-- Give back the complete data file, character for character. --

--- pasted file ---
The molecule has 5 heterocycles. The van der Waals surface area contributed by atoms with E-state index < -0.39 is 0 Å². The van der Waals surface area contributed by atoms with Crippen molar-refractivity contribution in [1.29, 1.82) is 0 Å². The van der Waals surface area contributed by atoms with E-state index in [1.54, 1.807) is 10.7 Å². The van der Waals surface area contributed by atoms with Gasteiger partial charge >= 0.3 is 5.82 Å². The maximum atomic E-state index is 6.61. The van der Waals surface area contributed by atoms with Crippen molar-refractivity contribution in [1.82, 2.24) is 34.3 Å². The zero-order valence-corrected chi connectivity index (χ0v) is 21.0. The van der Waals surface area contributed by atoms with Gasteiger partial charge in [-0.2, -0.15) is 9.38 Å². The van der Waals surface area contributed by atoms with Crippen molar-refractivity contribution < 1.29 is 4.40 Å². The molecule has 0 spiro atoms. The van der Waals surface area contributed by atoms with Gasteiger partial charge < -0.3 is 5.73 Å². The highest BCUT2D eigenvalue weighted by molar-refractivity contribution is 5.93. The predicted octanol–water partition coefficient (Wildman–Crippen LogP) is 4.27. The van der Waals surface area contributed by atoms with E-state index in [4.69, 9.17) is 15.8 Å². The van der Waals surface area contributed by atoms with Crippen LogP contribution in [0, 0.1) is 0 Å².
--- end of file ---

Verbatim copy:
The molecule has 5 heterocycles. The van der Waals surface area contributed by atoms with E-state index < -0.39 is 0 Å². The van der Waals surface area contributed by atoms with Crippen molar-refractivity contribution in [1.29, 1.82) is 0 Å². The van der Waals surface area contributed by atoms with E-state index in [1.54, 1.807) is 10.7 Å². The van der Waals surface area contributed by atoms with Gasteiger partial charge >= 0.3 is 5.82 Å². The maximum atomic E-state index is 6.61. The van der Waals surface area contributed by atoms with Crippen molar-refractivity contribution in [1.82, 2.24) is 34.3 Å². The zero-order valence-corrected chi connectivity index (χ0v) is 21.0. The van der Waals surface area contributed by atoms with Gasteiger partial charge in [-0.2, -0.15) is 9.38 Å². The van der Waals surface area contributed by atoms with Crippen molar-refractivity contribution < 1.29 is 4.40 Å². The molecule has 0 spiro atoms. The van der Waals surface area contributed by atoms with Gasteiger partial charge < -0.3 is 5.73 Å². The highest BCUT2D eigenvalue weighted by molar-refractivity contribution is 5.93. The predicted octanol–water partition coefficient (Wildman–Crippen LogP) is 4.27. The van der Waals surface area contributed by atoms with E-state index in [4.69, 9.17) is 15.8 Å². The van der Waals surface area contributed by atoms with Crippen LogP contribution in [0, 0.1) is 0 Å².